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Rebekah Ali-Gouveia giving hope to pregnant women in crisis

Published: 
Monday, June 27, 2011

 Rebekah Ali- Gouveia is nursing her seven week old baby girl while we engage in conversation about her other baby - The Elpis Centre which she founded about two years ago to support women and families during and after crisis pregnancies. Elpis is Greek for “Hope”.  As the mother of four children Ali-Gouveia must know a thing or two about motherhood  and she’s obviously good at multi tasking. The married 36-year-old attorney-at-law with her own private practice, chose to downsize  her duties as a lawyer to focus on the Elpis Centre, and of course motherhood. “ I’ve been called a fool and crazy by some,” she said bluntly about the response to the path she has taken. “ I attended a conference in 2007 which dealt with issues facing women and families, and I left feeling very strongly that women needed support during crisis pregnancies.” Ali-Gouveia identified crisis pregnancies as unplanned pregnancies where the mother is fearful or encounters pressures from work, school, her spouses, partner or other member of her family. Essentially, it’s a pregnancy where a mother may find her self feeling overwhelmed and would need support, especially in cases where she may be considering abortion.

Ignited by her cause,  Ali-Gouveia relentlessly did research for two years and has since , attended conferences in Holland, USA and Trinidad, even partnering with Life International and Heartbeat International for expertise and training on providing care and support for pregnant women in crisis and abortion recovery for women.  “ I did a lot of networking and research because I wanted to make sure that what I was doing was well established." In 2009, the Elpis Centre opened its doors to women and families in need, and since then has provided hundreds of individuals with information, training and  materials on the sanctity of human life and family issues in person and via the radio. Included in this number are clients who have directly benefited from their counseling services.  The Centre, which provides help from two locations –Woodbrook and Chaguanas – offers  parenting classes, sanctity of life, parenting and child abuse workshops, one-on -one psychological and peer counseling for mothers and families, medical referrals, meals, clothing and even post pregnancy support and abortion recovery support.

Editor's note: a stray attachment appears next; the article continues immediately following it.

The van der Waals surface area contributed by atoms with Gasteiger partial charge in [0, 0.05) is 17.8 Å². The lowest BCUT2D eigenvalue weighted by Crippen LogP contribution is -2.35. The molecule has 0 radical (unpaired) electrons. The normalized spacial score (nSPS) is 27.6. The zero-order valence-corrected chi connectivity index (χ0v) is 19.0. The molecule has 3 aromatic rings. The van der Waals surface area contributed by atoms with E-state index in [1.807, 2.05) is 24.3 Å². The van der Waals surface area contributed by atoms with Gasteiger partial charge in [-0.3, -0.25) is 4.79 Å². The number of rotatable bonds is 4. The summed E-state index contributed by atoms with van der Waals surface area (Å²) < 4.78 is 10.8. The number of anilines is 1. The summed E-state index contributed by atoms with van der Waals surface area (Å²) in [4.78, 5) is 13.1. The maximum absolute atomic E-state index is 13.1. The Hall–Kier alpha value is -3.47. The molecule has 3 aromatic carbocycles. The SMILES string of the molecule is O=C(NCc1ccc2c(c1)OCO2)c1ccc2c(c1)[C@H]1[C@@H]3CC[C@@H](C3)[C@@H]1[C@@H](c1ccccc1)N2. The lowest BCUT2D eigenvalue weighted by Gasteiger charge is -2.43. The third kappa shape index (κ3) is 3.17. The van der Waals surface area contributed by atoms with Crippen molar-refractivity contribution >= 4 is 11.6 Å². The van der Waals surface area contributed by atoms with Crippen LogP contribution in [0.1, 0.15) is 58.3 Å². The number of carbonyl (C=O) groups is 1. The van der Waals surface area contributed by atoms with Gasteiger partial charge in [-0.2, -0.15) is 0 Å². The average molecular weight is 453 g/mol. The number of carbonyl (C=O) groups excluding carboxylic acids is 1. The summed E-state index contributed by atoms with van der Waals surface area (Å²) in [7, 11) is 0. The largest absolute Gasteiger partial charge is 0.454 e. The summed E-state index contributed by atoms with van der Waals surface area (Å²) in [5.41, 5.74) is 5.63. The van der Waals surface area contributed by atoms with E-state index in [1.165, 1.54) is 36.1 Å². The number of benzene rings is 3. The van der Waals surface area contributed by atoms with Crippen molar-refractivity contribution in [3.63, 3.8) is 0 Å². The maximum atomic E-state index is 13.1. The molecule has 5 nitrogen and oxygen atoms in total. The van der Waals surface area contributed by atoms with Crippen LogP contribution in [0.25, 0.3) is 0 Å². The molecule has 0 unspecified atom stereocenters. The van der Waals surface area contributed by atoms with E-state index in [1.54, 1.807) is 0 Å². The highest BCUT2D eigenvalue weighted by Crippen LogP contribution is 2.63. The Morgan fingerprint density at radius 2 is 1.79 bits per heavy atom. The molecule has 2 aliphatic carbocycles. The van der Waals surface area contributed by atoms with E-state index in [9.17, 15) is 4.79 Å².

The staff of the Elpis centre  are volunteers who give of their time and expertise for free and all client services are free and confidential save for subsidised cost for training and education programmes. Even though Ali-Gouveia is a resolute pro-child, pro woman activist, she said the Elpis Centre is open and non judgmental. “ We don’t tell clients what to do, we listen and allow them to offload their fears. We then walk through the options and give them factual information and emotional support.” From her experience though, she has been convinced that many mothers indeed want to experience motherhood, but that the initial shock of an unplanned pregnancy makes them fearful.  “They just want to be heard. There has to be somewhere they could have a voice to offload their fears. "According to Jeannie French 'the answer to a crisis pregnancy is to eliminate the crisis not the child ' and that is what we are here for." The sentiment of gratitude from families and women alike,  is the hallmark of those who have walked through the Centre’s doors. Even though the Elpis Centre has been operating as a non-profit organisation for the past two years, the transition from attorney to running the Centre, on an almost full time basis, has been trying at times for Ali-Gouveia. The centre also accepts donations of gently used items from individuals, organisations and churches that share the views and vision of the Centre. These are then distributed to those in need or sold at a very low cost of $1.00 and up at their second chances yard sales.

“ There have been adjustments I’ve had to make moving from an independent professional , earning as much as I wanted to running an NGO.” She also thanked her husband  for his understanding and support in her new career-focus. Ali-Gouveia is relentless in her efforts to educate those about the sanctity of human life and post-abortion stress. She possesses a quiet resilience in her quest to ensure that the Elpis Centre would one day become ubiquitous  throughout T&T and in the establishment of shelters for women in need of emergency accomodation and transitional shelters during their pregnancy. She also hopes her story can conjure a light of hope for other women and families in crisis, or even inspire individuals to do what they can to help others within their own communities. “No amount of money that I have foregone could replace the joy and healing that comes when a mother reconciles with her child.”

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